You can make an eternal difference through planned gift arrangements of outright gifts such as cash, property, stocks and bonds, mutual funds and real estate. Below are some examples:
Wills: Benefitting your loved ones and others
In addition to being one of the simplest ways to distribute your estate, your will can also be a creative vehicle through which to make thoughtful gifts.
After providing for the needs of your loved ones, you may choose one of several ways to touch other individuals’ lives.
By having your attorney revise your will or add a simple amendment, you can make a charitable bequest of a dollar amount, specific property, a percentage of your estate, or what is left after others have been taken care of. You may also wish to name one or more charitable recipients in case others you have named do not survive you.
A donor can enter into a gift annuity agreement with the Baptist Foundation of Maryland and Delaware. They will then make a gift to the ministries of their church and receive a fixed income for life. This gift may be in the form of cash, securities, or marketable real estate.
One benefit of entering into a gift annuity agreement is that a gift annuity will provide an income that cannot be outlived. Another benefit is that it will provide a significant income tax deduction in the year of the gift because a part of the income is not taxable.
Many people do not realize how convenient and welcome a gift of life insurance can be.
Life insurance needs change as life goes on. Children become self-sufficient and investments may provide unexpected income and security. After such developments, some life insurance coverage may no longer be needed for the reason it was originally purchased.
Also, because federal law now exempts many estates from taxation, life insurance purchased to cover estate taxes may be obsolete.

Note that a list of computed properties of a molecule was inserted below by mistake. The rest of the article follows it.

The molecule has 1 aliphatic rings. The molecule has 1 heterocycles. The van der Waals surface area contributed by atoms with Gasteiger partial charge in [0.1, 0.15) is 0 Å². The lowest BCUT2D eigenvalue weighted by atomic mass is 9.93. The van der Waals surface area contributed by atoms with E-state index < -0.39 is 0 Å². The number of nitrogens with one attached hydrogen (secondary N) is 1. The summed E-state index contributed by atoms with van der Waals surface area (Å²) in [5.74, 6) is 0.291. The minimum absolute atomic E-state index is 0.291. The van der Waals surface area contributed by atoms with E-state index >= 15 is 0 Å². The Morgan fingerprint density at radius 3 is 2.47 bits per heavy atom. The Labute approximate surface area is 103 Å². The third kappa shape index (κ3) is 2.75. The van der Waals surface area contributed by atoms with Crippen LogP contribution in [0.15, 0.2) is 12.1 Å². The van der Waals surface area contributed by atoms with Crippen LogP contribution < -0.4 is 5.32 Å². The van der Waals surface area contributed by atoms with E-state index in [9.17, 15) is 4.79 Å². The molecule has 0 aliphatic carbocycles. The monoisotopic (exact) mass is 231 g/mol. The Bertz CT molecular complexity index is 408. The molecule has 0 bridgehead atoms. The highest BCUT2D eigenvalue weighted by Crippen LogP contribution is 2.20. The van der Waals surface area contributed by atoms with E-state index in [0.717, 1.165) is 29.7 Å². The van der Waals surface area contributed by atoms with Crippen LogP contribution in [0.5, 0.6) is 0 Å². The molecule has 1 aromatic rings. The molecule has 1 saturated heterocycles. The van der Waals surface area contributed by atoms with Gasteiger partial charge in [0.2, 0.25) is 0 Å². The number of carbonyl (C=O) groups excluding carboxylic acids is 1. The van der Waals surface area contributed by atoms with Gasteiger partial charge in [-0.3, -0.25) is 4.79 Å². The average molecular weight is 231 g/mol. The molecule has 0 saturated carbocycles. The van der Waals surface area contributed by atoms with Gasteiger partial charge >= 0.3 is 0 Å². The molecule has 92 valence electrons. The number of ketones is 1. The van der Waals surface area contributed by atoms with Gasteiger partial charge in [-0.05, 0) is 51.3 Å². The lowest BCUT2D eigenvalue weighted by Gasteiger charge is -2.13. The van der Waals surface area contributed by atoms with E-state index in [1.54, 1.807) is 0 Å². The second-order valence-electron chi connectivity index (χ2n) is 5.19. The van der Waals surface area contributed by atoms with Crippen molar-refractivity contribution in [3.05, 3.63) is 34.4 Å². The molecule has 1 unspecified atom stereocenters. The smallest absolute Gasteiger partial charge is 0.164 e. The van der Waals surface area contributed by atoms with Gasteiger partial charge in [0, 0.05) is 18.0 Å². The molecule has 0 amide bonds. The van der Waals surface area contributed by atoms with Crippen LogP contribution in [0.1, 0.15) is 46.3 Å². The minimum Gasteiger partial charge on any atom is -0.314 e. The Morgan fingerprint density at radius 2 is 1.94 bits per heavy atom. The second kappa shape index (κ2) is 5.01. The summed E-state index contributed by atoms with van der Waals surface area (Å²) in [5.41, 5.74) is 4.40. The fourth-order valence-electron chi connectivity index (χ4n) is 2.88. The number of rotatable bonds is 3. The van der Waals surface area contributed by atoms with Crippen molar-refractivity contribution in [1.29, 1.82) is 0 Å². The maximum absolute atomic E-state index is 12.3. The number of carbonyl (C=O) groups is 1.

One of the simplest ways to make a significant gift in the future is to name a charitable beneficiary to receive all or a portion of the proceeds of a policy which is no longer needed for family protection.
Another way to make a gift of insurance is to take out a new policy, naming a favorite cause or causes as beneficiary or co-beneficiary. Many find this a convenient way to make a special gift “on the installment plan.” You can assure a gift which may be much larger than its cost.
Whether in a company pension plan or other private fund such as an Individual Retirement Account, you may accumulate funds beyond your needs for comfortable support of yourself and loved ones.
In such a case, it may be very easy and convenient to make a gift of such accounts to perpetuate work you consider vital for the well-being of future generations.
It can be satisfying to know that the funds for which you have worked a lifetime and carefully saved may ultimately be put to good use when you no longer need them.
All of the ideas we have discussed can include a loving tribute to a friend or loved one. There may be no more meaningful way to honor a life than by a gift with lasting meaning.